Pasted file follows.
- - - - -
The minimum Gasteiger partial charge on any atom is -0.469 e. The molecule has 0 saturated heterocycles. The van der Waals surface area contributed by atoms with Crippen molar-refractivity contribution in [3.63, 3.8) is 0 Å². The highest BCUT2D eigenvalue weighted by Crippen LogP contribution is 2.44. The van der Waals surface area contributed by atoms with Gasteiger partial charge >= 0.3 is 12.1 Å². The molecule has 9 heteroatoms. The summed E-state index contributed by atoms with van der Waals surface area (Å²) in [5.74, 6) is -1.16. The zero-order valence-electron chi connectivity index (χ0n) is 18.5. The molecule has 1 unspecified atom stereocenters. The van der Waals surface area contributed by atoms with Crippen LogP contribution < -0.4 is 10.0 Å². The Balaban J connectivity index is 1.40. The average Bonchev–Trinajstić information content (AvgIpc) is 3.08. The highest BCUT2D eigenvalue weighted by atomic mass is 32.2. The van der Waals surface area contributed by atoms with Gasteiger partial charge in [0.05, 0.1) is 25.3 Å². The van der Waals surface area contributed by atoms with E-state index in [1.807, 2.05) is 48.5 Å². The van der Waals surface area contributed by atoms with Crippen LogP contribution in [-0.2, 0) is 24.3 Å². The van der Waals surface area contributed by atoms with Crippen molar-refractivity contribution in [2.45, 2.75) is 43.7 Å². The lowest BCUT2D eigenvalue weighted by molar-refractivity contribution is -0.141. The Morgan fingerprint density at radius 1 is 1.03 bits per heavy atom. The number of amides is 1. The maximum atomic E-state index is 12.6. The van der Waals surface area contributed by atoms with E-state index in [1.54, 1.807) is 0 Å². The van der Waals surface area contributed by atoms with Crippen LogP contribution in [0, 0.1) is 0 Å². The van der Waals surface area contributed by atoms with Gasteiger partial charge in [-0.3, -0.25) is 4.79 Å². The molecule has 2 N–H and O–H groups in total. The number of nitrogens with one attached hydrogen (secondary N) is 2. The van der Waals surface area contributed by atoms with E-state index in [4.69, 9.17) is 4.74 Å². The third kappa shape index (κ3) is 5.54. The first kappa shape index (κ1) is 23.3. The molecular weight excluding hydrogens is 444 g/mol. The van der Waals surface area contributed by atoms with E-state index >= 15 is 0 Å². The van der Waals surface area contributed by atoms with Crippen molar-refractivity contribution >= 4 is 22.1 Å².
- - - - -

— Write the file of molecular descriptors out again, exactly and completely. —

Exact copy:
The minimum Gasteiger partial charge on any atom is -0.469 e. The molecule has 0 saturated heterocycles. The van der Waals surface area contributed by atoms with Crippen molar-refractivity contribution in [3.63, 3.8) is 0 Å². The highest BCUT2D eigenvalue weighted by Crippen LogP contribution is 2.44. The van der Waals surface area contributed by atoms with Gasteiger partial charge >= 0.3 is 12.1 Å². The molecule has 9 heteroatoms. The summed E-state index contributed by atoms with van der Waals surface area (Å²) in [5.74, 6) is -1.16. The zero-order valence-electron chi connectivity index (χ0n) is 18.5. The molecule has 1 unspecified atom stereocenters. The van der Waals surface area contributed by atoms with Crippen LogP contribution < -0.4 is 10.0 Å². The Balaban J connectivity index is 1.40. The average Bonchev–Trinajstić information content (AvgIpc) is 3.08. The highest BCUT2D eigenvalue weighted by atomic mass is 32.2. The van der Waals surface area contributed by atoms with Gasteiger partial charge in [0.05, 0.1) is 25.3 Å². The van der Waals surface area contributed by atoms with E-state index in [1.807, 2.05) is 48.5 Å². The van der Waals surface area contributed by atoms with Crippen LogP contribution in [-0.2, 0) is 24.3 Å². The van der Waals surface area contributed by atoms with Crippen molar-refractivity contribution in [2.45, 2.75) is 43.7 Å². The lowest BCUT2D eigenvalue weighted by molar-refractivity contribution is -0.141. The Morgan fingerprint density at radius 1 is 1.03 bits per heavy atom. The number of amides is 1. The maximum atomic E-state index is 12.6. The van der Waals surface area contributed by atoms with E-state index in [1.54, 1.807) is 0 Å². The van der Waals surface area contributed by atoms with Crippen LogP contribution in [0, 0.1) is 0 Å². The van der Waals surface area contributed by atoms with Gasteiger partial charge in [-0.3, -0.25) is 4.79 Å². The molecule has 2 N–H and O–H groups in total. The number of nitrogens with one attached hydrogen (secondary N) is 2. The van der Waals surface area contributed by atoms with E-state index in [4.69, 9.17) is 4.74 Å². The third kappa shape index (κ3) is 5.54. The first kappa shape index (κ1) is 23.3. The molecular weight excluding hydrogens is 444 g/mol. The van der Waals surface area contributed by atoms with E-state index >= 15 is 0 Å². The van der Waals surface area contributed by atoms with Crippen molar-refractivity contribution >= 4 is 22.1 Å².